Downton Abbey Portrays Reality of Interfaith RelationshipsBy Gerri Miller
Go inside Season 5 Episode 9 where the story line of Atticus and Rose's interfaith relationship comes to a head.Go To Pop Culture
Reprinted with permission from The Jewish Journal of Greater Los Angeles . Visit www.jewishjournal.org .
The 18-year-old heroine of Karin Albou's film, La Petite Jérusalem , spurns love and sex.
"Passion is an illusion, entailing a loss of autonomy and freedom," she tells a hapless suitor. "I don't want to be a slave to my senses."
Albou, 38, admits this theory is "nonsense." At least that's what she says today, but there's a resonance between the younger Albou and the fictional Laura (Fanny Valette), who is struggling to find her own voice within her North African Orthodox family. Although they live in close quarters in a Paris ghetto apartment, Laura refuses their strict religious observance and her grandmother's wish that she find a husband; marriage doesn't look too appealing given her brother-in-law's infidelities and her sister's sexual hang-ups.
Laura protects herself from heartbreak by adopting the emotion-stifling philosophy of Emmanuel Kant. But even Kant can't stop her from succumbing to desire and entering a star-crossed romance with a Muslim co-worker.
Albou says the character's emotional journey parallels her own. Although the filmmaker was raised in a secular North African family, Albou's Jewish grandmother relentlessly tried to set her up with potential husbands in her late teens. Like the fictional Laura, Karin heard the click of the telephone as grandma anxiously listened in on her dispassionate conversations with men.
Albou had her own reasons to be wary of romance. She was well aware of the consequences that had ensued after her Algerian-born father fell for her then 15-year-old, secular Catholic mother. When the girl soon became pregnant with Albou, his Jewish family pressured him to take responsibility and marry her. Young Karin grew up in their impoverished household until her parents divorced when she was seven. When her mother remarried and had another child, she slept on the couch in mom's chaotic, two-room flat.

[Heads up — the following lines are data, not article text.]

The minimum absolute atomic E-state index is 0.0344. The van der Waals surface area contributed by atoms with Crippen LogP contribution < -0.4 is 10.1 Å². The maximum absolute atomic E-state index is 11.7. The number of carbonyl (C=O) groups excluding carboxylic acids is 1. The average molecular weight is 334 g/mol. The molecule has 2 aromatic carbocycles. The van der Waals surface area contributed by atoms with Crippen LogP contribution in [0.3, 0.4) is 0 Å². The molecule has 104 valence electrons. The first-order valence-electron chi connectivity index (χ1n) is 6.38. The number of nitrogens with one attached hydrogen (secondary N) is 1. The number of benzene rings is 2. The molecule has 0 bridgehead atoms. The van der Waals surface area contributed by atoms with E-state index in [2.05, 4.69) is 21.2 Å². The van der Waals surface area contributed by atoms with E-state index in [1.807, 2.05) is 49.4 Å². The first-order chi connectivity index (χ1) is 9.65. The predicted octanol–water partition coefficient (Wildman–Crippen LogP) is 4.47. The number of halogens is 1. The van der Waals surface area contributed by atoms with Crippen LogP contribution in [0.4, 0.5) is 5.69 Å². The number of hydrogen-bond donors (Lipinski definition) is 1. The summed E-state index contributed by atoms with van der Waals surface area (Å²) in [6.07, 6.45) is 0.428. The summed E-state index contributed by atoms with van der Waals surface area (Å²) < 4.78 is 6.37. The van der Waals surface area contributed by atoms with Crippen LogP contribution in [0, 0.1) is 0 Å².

At 17, she finally fled the noise and the claustrophobia by moving in with her grandmother. Socially, she fell in with a clique of similarly bookish, celibate teens. They fervently discussed philosophy in cafes: "We knew nothing of life and love, but we thought we knew everything," Albou recalls, with a laugh.
"I personally was very vulnerable, and I used my words and thoughts as a defensive shield because I was afraid to love and to be hurt," she adds. "Boys liked me a lot, but I was very discouraging to them. When a man tried to love me, I'd tell him that passion was unhealthy."
Her outlook began changing when Cupid finally smote her during film school in her early 20s. It was during this romance that she formally converted to Judaism; she was drawn, in part, to the religion's healthy sexual attitudes and caveats about emotional and physical slavery.
"But I always remained cautious with men," she says of subsequent lovers. "I never slept with anyone immediately." Even her Israeli husband-to-be, Ilan, had to become her friend first. (They married in 2002 and now live in Paris and Tel Aviv).
Yet even as the budding filmmaker settled down with her future hubby, she created characters who fear that love will entrap them. Albou's 2001 feature, Aid el-Kebir , set in her ancestral homeland of Algeria, spotlights a modern Muslim tormented by her father's dying wish that she seek a matchmaker and marry.
La Petite Jérusalem began around the time Albou turned 30 and "looked back with tenderness and amusement at all my adolescent theories," she says from her Tel Aviv home. "I started writing about two sisters who each develop a different alibi in relation to desire, one turning to philosophy, the other to religion."
The central character, Laura, constantly dresses and undresses, a metaphor for how her theories cloak and protect her naked psyche. To help emphasize her vulnerability, Albou set the story in 2002, when repercussions from the second intifada targeted French Jews. She also placed the character in a decrepit, Jewish neighborhood nicknamed "La Petite Jérusalem"--the first of the so-called French banlieue (crummy suburb) films to profile poor Jews, she says.
The movie earned good reviews and box-office success in France.
Actress Fanny Valette, who is not Jewish, believes the story is universal: "I worked more on the inner aspect of my character and Laura's determination rather than on the Jewish perspective," she told CineEuropa .
Albou agrees: "It's crucial for every human being to feel free in body and spirit. And not to unduly protect oneself from love."
And that is a decidedly different place from where both she and her protagonist started.